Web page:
• Join over 1.2 million students every month
  • Accelerate your learning by 29%
  • Unlimited access from just £6.99 per month

"Afternoons" by Philip Larkin analysis.

Extracts from this document...


Discuss how the narrator approaches the themes of ageing and relationships This is a melancholy poem, which reflects on the subject of marriage. The poem deal with Larkinâs view on young mothers watching their children playing in a playground and he concludes that marrying young leads to the mothers losing their identity. Larkinâs description of young mothers taking their children to a playground seems like normal but the narratorâs point of view on life is expressed. What seems like an ordinary, everyday occurrence highlights the theme of change and how it cannot be avoided and the passing of time. Larkinâs choice of words, symbolism and imagery clearly portrays this passage of time and the routines of these mothersâ lives. The first line sets the scene at the beginning of autumn, âsummer is fading.â Seasons are used to symbolise certain stages in life. In autumn, most life starts to fade away in front of our eyes. This illustrates how these mothers lives are deteriorating, and how their family have become the only thing they live for. ...read more.


This shows that these motherâs lives will never change. They watch as their children play freely while time passes them by and they do not have a future to look forward to as it will be the same as every other day. The choice of words emphasises this, and shows the theme time. The narratorâs observations of these womenâs lives show just how much time has affected them. As the poem continues it implies how this mother past has been forgotten, âAnd the albums, lettered Our Wedding, lying Near the television.â This shows how the womenâs lives are drained of romance. A womanâs wedding day is the happiest day of her life which would be a significant and special memory. However, the narrator describes the pictures from this day are sitting next to the television which shows how they are just seem like a piece of clutter. The television is also a routine in which we all fall into. ...read more.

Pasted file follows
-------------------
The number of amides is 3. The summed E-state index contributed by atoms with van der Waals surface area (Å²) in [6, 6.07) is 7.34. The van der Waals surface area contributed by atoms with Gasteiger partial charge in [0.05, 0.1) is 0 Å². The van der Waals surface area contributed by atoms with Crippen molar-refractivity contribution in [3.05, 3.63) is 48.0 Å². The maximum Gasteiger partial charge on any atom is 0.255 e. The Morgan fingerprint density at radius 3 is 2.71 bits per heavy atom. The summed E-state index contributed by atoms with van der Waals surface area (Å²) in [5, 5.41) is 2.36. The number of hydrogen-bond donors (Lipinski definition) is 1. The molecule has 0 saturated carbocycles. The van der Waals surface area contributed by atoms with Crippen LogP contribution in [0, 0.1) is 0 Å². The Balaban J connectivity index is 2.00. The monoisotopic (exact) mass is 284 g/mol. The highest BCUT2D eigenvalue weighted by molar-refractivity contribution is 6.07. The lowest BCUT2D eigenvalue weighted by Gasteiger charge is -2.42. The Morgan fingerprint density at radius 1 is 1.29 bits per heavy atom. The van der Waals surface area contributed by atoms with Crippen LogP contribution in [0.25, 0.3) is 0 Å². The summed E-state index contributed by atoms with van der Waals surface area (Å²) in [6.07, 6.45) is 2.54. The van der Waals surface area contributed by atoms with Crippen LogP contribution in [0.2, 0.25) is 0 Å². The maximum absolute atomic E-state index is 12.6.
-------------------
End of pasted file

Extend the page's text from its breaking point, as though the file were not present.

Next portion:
This theme of time and ageing is created by describing the demands of these children. These womenâs lives have been ruled by the demands of their children. The last two lines in the poem show the loss of control these women have regarding their lives. âSomething is pushing them To the side of their own lives.â This implies these women have no control and the only thing controlling them is the demands of their family. Their feelings are no longer valued, they cannot make a choice for themselves, and it has to benefit their family. This also suggests the narrator does not believe it is these mothers fault for the emptiness in their lives. They are not seen as worthy people, they are there to serve the needs of their children and husbands. This shows just how these womenâs lives have been affected by time. Their lives have diminished in front of their eyes, and now they will have to watch their children do the same. ...read more.